4) The “Dekker Case,” which is the occasion of Dr. De Jong’s article is not a case of heresy-hunting, but it is an obvious case of blatant Arminianism. At this point Dr. De Jong retreats from his position in favor of theological soundness into a position of broad and vague fundamentalism. It becomes obvious that the “T.U.L.I.P.” truths, (that is, the position of the Canons of Dordrecht,) are too narrow for him. To him the “distinctiveness of Reformed truth” consists in the inspiration of Scripture, the deity of our Lord, His blood-bought atonement, His physical resurrection, and His second return, — the well-known broad base of Fundamentalism, — “as well as distinctive truths.” The final impression is, in the first place, that of a false contrast between theological soundness and practical application of the Gospel; and, in the second place, a false contrast between the general body of the truth of the Gospel and the so-called distinctive truths. What he fails to see is that if the true gospel is to be proclaimed, then our theological soundness must be reflected in and must permeate the preaching, that is, the practical application of the gospel to a lost world. This he could profitably have told his readers. What he fails to emphasize, too, is that it is easy to talk in general terms about the deity of our Lord and about His blood-bought atonement, etc., but that it is precisely at the point of the “T.U.L.I.P. truths” that it becomes plain whether one really proclaims the truth, the Scriptural, the Reformed gospel of salvation. There are not two gospels, an Arminian and a Reformed, but only one gospel. And in an age of “doctrinal vagueness and heterodoxy”, which is also afflicting the Reformed community, Dr. De Jong would have done better to keep the following in his pen:

We need to be careful in making a practical application of the Gospel to a lost world. In all our discussion of “T.U.L.I.P.” truths we forget that the Gospel that we preach is far more extensive than that. What is the distinctiveness of Reformed truth? Is it not the inspiration of Scripture, the deity of our Lord, His blood-bought atonement, His physical resurrection and second return as well as distinctive truths?

The same is true of the next question that he raises and answers negatively: “Have our distinctive truths made us soul-winners? The pioneers in missions?” This is an old and worn-out hue and cry. In regard to it, it should again be remembered that proper mission endeavor must needs be characterized by theological soundness, and that our Reformed heritage, the faith once delivered to the saints, must not be left at home by missionaries who depart for foreign fields. It should also be remembered that a goodly measure of “doctrinal vagueness and heterodoxy” has originated on the mission field and from thence found its way into the home churches. And it may also be remembered that the modern ecumenical movement had its origin on the mission field. This is not stated to belittle true mission zeal, but to warn that also with respect to mission zeal all is not gold that glitters!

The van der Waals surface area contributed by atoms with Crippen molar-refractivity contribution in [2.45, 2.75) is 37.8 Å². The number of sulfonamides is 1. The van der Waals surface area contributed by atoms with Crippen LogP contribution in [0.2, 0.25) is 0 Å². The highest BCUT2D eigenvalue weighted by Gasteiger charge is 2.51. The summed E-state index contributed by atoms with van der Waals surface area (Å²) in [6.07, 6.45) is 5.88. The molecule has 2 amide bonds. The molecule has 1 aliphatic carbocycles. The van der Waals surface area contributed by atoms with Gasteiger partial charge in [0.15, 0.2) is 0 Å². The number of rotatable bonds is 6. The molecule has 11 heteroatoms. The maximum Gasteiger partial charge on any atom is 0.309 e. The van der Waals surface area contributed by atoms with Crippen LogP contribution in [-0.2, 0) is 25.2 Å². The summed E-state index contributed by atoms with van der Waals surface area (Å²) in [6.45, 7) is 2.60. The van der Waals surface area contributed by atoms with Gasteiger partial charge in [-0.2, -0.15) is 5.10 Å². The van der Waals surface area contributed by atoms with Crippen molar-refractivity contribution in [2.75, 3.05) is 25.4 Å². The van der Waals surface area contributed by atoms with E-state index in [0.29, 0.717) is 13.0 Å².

But in his last paragraph Dr. De Jong reveals beyond a shadow of a doubt that he casts his vote in favor of what he calls “practicality” rather than in favor of genuine theological soundness. Writes he:

My hope for the Christian Reformed Church is that in its deliberations it will not bog down in logic and forget practicality. It is my conviction that the Protestant Reformed Church was born out of this kind of logic. This denomination continues to exist in a conviction of its absolute, pure, and unadulterated concept of Reformed truth. Yet that whole group numbers only 2,000. What of the billions still unreached? Maybe we will have to be willing to allow others to carry the torch with us even though their approach is not as Calvinistic as we might like it to be.

Notice that theological soundness has undergone a metamorphosis: it is now equated with logic. Moreover, it is a logic of a certain kind, though we are not told what kind. Well, let me assure Dr. De Jong: 

1) That, his conviction to the contrary notwithstanding, we were not born out of logic, but out of a very serious controversy which involved theological soundness. Just how serious that controversy was is clearly illustrated in the “Dekker Case” which today is plaguing the Christian Reformed Church. What was implicit in 1924 and its Three Points has now become explicit in Prof. Dekker’s teachings, — and it is rank Arminianism. 

2) That this “logic” bit is another old saw. What is wrong with logic, pray tell, provided that logic is Scripturally oriented? Is Scripture illogical perhaps? Is the truth of the gospel illogical? And is logic impractical? I say that the Christian Reformed Church could use a goodly measure of believing, sanctified, Scripturally-oriented logic. Then they would neither bog down nor forget practicality. 

3) That we do indeed continue to exist in a conviction of our absolute, pure, and unadulterated concept of Reformed truth. Is that wrong? If so, on what ground? Does not a church principally forfeit its very right of existence if it does not have the conviction that it holds the truth? 

4) That he has his statistics wrong, —by more than 33 per cent. But then, “Isn’t it a good thing that God does not count success purely in terms of numbers?” 

5) That he would do well to take a good hard look at his own denomination, the R.C.A., which shelters not only a Reformed man like the Rev. Gordon Girod but also rank liberals, — take a good hard look at it in terms of “theological soundness and practical application, ” as well as in terms of “doctrinal vagueness and heterodoxy.” Perhaps he will find that there is work to be done in the denomination for whose “theological soundness,” — or should I say: unsoundness, —he, especially as an officebearer, is co-responsible! 

6) That as far as carrying the torch is concerned, those who carry the torch (that is, the torch of the truth of the gospel) with us must not only be Calvinistic in their approach, but Calvinistic (I prefer to say: Reformed) in their theology. Otherwise we do not carry the same torch!